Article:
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Economics

photo of Jo Albers
H. Jo Albers

Heidi J. Albers (Jo) is the Wyoming Excellence Chair in Conservation Economics in the Department of Economics at the University of Wyoming. Jo’s research follows two strands: integrated spatial bio-economic models for optimal resource and conservation decisions and economic policy analysis at the intersection of biodiversity conservation and rural poverty. Methodologically, Jo’s research typically develops empirically-inspired spatial-dynamic decision models that include characteristics of both the socioeconomic and ecological setting. Her international work includes recent and current research in Tanzania, Costa Rica, and Chile, with less recent research in China, Thailand, and India. Her highly interdisciplinary research approach is evident in her career-long exploration of protected areas as a conservation tool, including both terrestrial and marine settings, and other topics such as integrating poverty-alleviation projects into forest/land management plans; small-scale aquaculture adoption; invasive species management; and landscape policies to conserve migratory species.

 


photo of David Finnoff

David Finnoff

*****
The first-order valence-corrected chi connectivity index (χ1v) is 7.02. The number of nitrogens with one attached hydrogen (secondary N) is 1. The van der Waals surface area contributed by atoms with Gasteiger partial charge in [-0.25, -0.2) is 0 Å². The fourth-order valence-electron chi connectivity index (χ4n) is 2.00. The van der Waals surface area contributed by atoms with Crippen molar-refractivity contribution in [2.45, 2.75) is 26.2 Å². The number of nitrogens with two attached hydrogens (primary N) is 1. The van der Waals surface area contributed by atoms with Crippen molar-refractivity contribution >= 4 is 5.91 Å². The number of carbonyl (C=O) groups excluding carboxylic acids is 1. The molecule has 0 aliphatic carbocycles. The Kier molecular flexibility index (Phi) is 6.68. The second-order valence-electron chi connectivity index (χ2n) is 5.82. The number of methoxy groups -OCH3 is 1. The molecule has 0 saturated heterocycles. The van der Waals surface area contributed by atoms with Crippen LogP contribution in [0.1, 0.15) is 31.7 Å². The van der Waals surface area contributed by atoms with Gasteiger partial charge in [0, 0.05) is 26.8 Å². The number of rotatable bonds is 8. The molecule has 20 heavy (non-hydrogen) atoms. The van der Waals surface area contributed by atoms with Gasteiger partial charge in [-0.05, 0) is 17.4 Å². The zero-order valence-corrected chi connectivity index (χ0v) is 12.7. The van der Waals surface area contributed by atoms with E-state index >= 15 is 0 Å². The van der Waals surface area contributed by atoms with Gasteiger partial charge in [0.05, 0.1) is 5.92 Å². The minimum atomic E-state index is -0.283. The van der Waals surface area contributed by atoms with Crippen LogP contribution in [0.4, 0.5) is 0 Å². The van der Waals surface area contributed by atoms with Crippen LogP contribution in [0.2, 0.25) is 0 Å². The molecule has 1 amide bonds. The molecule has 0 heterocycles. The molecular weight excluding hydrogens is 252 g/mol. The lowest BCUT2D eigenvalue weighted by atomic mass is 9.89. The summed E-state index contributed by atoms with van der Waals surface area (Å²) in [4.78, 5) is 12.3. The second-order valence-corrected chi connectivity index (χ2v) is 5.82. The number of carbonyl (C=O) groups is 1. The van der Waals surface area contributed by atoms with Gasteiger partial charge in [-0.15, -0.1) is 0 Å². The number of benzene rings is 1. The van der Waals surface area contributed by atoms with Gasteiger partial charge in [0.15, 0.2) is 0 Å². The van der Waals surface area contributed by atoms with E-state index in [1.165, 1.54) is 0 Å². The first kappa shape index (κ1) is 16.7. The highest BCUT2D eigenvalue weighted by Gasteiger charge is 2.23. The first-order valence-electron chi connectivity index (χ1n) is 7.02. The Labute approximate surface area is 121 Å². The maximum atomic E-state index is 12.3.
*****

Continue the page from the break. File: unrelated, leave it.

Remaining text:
David Finnoff is an environmental and natural resource economist with a focus on risk management in coupled human, natural systems. He has led many research projects directed at management of Wyoming’s natural resources, with projects considering management of grizzly bears and wolves in the Greater Yellowstone Ecosystem, optimal endangered species listing and delisting decisions, management of wild game species facing threats of brucellosis and chronic wasting disease, and on management of forests facing the threat of mountain pine beetle outbreaks. Finnoff has also been awarded federal grants to conduct research, including projects aimed at managing coupled systems facing tipping points and abrupt changes, to develop integrated economic/epidemiological models for management of infectious diseases that threaten humans and economic trade, and for the development of linked general equilibrium economic/ecosystem models to provide analysis of policies in the face of joint determination of important variables in economies and ecosystems, applied to Alaskan fisheries and marine ecosystems, Wyoming rangelands, Wyoming riverine ecosystems, and North Carolina estuaries. Other funded projects include several aimed at the development of integrated economic/ecological models for optimal management of economic and ecological systems subject to the risk of nonindigenous species invasion. Applied across existing and potential invasions in the Great Lakes region of the U.S., potential zebra mussel invasion of the Columbia and Colorado river basins, to the spread of the emerald ash borer across the USA, and the general management of interconnected lakes systems. In recent work, Finnoff has extended a line of his previous work on optimal social investments to reduce pandemic risks to consider the economic and social effects of the COVID-19 pandemic, and the role of public policy in reducing the risks associated with COVID-19.

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